This is something I didn’t grasp as a kid, and I failed to see how taking away Sonic’s speed made his game any different than any other platformer. The multiple paths and unique hazards are half of that answer, and realizing that you don’t take away Sonic’s speed by playing cautiously – you just use it in specific areas – is the other half. Zipping Sonic through loops or inside a giant pinball table are fun sections of an otherwise solid, standard platform title, not the entirety of the title.
Sonic’s nemesis is the evil Dr. Eggman (changed to “Dr. Ivo Robotnik” for Western audiences to promote anti-Soviet hate in children ). Dr. Robotnik loves machines and despises nature, so he builds his various aggressive robots around captured woodland creatures. These automatons crawl, fly, and shoot like typical platform enemies, and the fuzzy critters within escape and hop away when Sonic smashes their metal shells. On the third and final stage of each level, Sonic does battle with a new device piloted by Robotnik himself, and which always seem to be vulnerable to shattering impacts of blue hedgehog quills. That’s a pretty big oversight to consistently make, Robotnik.
Mario had his coins, and Sonic has his golden rings. Rings serve the dual role of ubiquitous platform collectible (nab 100 and you get an extra life) and clever health system. Any time Sonic takes a hit, he spills all his collected rings in an outward radius. The more rings you are carrying means a greater likelihood you’ll be able to use your brief post-hit invincibility to chase down and scoop up some of the dropped rings. Get hit with no rings on you, and Sonic loses a life. It’s similar to Mario’s system of losing your current powerup instead of your life, but a little more forgiving since you immediately have the ability to reclaim some rings. Hold on to at least 50 rings by the end of the level, and you can warp to a special stage where a rotating maze leads to one of six Chaos Emeralds (and the game’s “good” ending for collecting them all).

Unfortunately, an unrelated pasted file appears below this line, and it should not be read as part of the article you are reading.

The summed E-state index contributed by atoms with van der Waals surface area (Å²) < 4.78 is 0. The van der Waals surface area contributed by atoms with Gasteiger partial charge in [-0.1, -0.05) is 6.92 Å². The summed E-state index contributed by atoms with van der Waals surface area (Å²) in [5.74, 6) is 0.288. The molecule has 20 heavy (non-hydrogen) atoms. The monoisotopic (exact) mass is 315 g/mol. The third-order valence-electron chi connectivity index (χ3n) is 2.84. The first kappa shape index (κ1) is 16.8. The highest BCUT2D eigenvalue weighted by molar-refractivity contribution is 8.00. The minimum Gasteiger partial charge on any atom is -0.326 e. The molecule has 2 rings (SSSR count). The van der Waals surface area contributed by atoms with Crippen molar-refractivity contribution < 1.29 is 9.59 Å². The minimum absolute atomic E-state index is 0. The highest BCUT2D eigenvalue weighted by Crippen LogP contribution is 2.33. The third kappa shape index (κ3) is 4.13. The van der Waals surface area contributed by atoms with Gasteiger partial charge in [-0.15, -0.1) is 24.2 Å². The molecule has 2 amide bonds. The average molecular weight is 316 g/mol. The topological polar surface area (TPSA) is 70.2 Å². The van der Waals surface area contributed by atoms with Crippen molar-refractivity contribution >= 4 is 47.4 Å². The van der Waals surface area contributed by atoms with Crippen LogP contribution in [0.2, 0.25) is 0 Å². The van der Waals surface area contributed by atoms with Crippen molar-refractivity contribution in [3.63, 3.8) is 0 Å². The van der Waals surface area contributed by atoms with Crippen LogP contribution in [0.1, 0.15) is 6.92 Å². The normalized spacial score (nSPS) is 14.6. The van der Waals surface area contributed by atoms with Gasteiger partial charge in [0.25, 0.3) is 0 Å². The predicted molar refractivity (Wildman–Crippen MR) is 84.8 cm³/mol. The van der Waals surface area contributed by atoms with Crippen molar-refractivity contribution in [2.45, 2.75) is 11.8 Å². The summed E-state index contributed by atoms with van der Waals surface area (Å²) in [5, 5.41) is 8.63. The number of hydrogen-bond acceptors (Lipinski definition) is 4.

Sonic‘s six levels (here, called “zones”) are also quite inventive. Mario’s levels were varied, but still relied on the same basic concepts and jumping challenges. In Sonic, meanwhile, just about every level introduces some new aspect to the game. Sonic bounces through the pinball table stylings of Spring Yard Zone, alternately avoids and uses fans for speed boosts in Star Light Zone, dodges and rides machinery in Scrap Brain Zone, and catches bubbles of air to stay underwater in the Labyrinth Zone. There’s no shortage of variety, and each zone presents its own set of challenges – some that require careful timing and pattern observation, others that rely on speed and momentum, and even one that requires maze-like navigation.
So, is Sonic a better game than ‘lil J Man originally thought? Absolutely. Will I be checking out later games in the series? You bet. Do they add some form of saves or passwords in Sonic 2? God, I hope so. There’s more than enough Sonic collections for every game system available, even on Nintendo’s Virtual Console (delicious irony!), so it’s worth taking the blue hedgehog for a spin if you’re curious about the series. The only caveat is that the ever-reliable Internets claim later Sonics are even better, so you might want to check those out before dropping your cash on his seminal outing.
Pretty, well-designed, and fun sales pitch for 16-bit power. Easy to pick up and play. Good amount of variety. Sonic’s dopey friends aren’t in it.
PASSWORDS. Where they at, Sonic Team? Speed must be carefully employed, but then I suppose it wouldn’t be much of a game if you just ran right through the levels.